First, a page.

In Boston, check out Hei La Moon for dim sum. It's just outside the Chinatown gates, sorry I can't provide transportation info since I've only been to Boston twice so far... but I definitely remember the food.

In Providence, there's a lot of spots near Brown University, mixed in with sightseeing and general walking and wandering opportunities. I work at Brown and go to Phonatic (a pho restaurant, but they have other Vietnamese food too) regularly. There was also a recent question about where to get seafood in/near Providence that might be of interest to you... Where is the best place to eat affordable seafood in Rhode Island that is accessible from Providence on public transit?
posted by illenion at 7:15 PM on February 3, 2009

Spike's Junkyard Dogs on Thayer. There are three of these in the Boston area (Allston, Back Bay, and Davis Sq.) but this is the original.

Sadly, they closed up shop a few months back.

And I'd argue Julian's is better for brunch than dinner. Specifically, their bloody marys are awesome.
posted by lunit at 7:15 PM on February 3, 2009

And for the best bargain on an historical experience in Boston, take the Red Line to Quincy Center, the city of Presidents. Walk out of the station and go directly across the street to this little mall. In that mall you will find a National Park Service Office where for like 5 bucks you get a guided tour by trolley and get to tour the Adams' birthplaces, Old House, and Stone Library. Info Here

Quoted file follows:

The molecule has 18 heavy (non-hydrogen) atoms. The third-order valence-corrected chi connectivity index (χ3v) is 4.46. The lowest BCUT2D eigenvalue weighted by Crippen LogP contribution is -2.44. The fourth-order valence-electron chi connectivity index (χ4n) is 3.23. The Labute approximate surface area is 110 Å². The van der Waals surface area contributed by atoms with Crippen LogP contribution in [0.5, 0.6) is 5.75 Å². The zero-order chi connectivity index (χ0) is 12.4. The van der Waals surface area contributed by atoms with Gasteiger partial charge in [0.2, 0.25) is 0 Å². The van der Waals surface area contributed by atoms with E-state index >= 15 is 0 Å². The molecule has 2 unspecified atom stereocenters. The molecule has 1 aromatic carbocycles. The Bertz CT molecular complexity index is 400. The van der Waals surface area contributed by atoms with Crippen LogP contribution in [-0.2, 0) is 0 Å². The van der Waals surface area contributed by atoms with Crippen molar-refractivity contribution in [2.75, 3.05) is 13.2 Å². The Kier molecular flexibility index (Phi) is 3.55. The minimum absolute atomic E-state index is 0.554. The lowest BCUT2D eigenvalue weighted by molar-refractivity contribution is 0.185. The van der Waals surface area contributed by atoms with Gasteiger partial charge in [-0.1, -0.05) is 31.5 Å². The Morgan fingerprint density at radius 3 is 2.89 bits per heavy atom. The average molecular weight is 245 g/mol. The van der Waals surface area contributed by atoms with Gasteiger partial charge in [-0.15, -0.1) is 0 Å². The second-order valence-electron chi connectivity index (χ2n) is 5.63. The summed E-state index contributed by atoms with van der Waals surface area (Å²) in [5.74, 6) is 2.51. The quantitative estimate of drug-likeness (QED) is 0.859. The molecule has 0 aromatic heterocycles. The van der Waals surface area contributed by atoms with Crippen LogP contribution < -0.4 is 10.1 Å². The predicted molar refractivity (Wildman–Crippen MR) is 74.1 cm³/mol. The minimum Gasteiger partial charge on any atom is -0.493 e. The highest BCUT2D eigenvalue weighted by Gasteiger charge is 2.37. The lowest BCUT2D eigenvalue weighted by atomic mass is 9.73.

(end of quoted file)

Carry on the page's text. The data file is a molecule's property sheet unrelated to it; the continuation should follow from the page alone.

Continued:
posted by Rafaelloello at 7:19 PM on February 3, 2009

Whoops, cancel that last suggestion (Adams birthplace tour), unless you're not coming to Boston until April. The tour is only given April-Nov.
posted by Rafaelloello at 7:24 PM on February 3, 2009

zizzle -- the reason why no Boston dwellers have mentioned Durgin Park is that few Boston dwellers ever actually eat there

(... well, except for those entertaining out-of-town friends who insist on eating there, then washing their dinner down with a beer at the Cheers bar on Beacon Hill ...)

I ate at Durgin Park when I was a prospective freshman visiting the city. It was alright, but there are other, better places to get prime rib that aren't simultaneously hosting hordes of Freedom Trail walkers. Also, if you're interested in eating at other restaurants that are older than your grandparents, consider Jacob Wirth's.

For dimsum, I would also add China Pearl for consideration; though you have to get there rather early on a Sunday if you don't want to wait for a table as it gets pretty crowded, pretty quickly. Wisteria House in Cambridge is also a good pick if you want Taiwanese.